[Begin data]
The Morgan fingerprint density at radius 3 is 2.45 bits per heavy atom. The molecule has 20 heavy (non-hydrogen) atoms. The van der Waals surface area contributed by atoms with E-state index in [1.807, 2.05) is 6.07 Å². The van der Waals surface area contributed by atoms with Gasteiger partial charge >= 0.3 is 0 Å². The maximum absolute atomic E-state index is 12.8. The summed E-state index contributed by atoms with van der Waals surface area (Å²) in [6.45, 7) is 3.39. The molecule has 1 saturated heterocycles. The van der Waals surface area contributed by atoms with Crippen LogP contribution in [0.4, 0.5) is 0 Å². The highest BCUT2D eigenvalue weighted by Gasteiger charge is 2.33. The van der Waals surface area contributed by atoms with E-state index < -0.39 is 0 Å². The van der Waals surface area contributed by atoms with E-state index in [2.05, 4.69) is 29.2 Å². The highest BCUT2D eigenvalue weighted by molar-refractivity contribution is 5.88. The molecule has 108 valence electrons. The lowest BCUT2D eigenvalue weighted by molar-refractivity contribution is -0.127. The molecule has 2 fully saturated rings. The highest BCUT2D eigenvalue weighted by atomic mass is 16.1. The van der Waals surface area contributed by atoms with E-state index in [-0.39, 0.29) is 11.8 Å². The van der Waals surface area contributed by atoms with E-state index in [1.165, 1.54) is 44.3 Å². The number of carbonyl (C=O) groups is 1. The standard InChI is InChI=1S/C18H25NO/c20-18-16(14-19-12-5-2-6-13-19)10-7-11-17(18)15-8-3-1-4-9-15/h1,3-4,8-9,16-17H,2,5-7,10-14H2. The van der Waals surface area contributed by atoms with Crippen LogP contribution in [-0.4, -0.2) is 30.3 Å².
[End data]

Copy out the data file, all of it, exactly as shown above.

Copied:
The Morgan fingerprint density at radius 3 is 2.45 bits per heavy atom. The molecule has 20 heavy (non-hydrogen) atoms. The van der Waals surface area contributed by atoms with E-state index in [1.807, 2.05) is 6.07 Å². The van der Waals surface area contributed by atoms with Gasteiger partial charge >= 0.3 is 0 Å². The maximum absolute atomic E-state index is 12.8. The summed E-state index contributed by atoms with van der Waals surface area (Å²) in [6.45, 7) is 3.39. The molecule has 1 saturated heterocycles. The van der Waals surface area contributed by atoms with Crippen LogP contribution in [0.4, 0.5) is 0 Å². The highest BCUT2D eigenvalue weighted by Gasteiger charge is 2.33. The van der Waals surface area contributed by atoms with E-state index < -0.39 is 0 Å². The van der Waals surface area contributed by atoms with E-state index in [2.05, 4.69) is 29.2 Å². The highest BCUT2D eigenvalue weighted by molar-refractivity contribution is 5.88. The molecule has 108 valence electrons. The lowest BCUT2D eigenvalue weighted by molar-refractivity contribution is -0.127. The molecule has 2 fully saturated rings. The highest BCUT2D eigenvalue weighted by atomic mass is 16.1. The van der Waals surface area contributed by atoms with E-state index in [-0.39, 0.29) is 11.8 Å². The van der Waals surface area contributed by atoms with E-state index in [1.165, 1.54) is 44.3 Å². The number of carbonyl (C=O) groups is 1. The standard InChI is InChI=1S/C18H25NO/c20-18-16(14-19-12-5-2-6-13-19)10-7-11-17(18)15-8-3-1-4-9-15/h1,3-4,8-9,16-17H,2,5-7,10-14H2. The van der Waals surface area contributed by atoms with Crippen LogP contribution in [-0.4, -0.2) is 30.3 Å².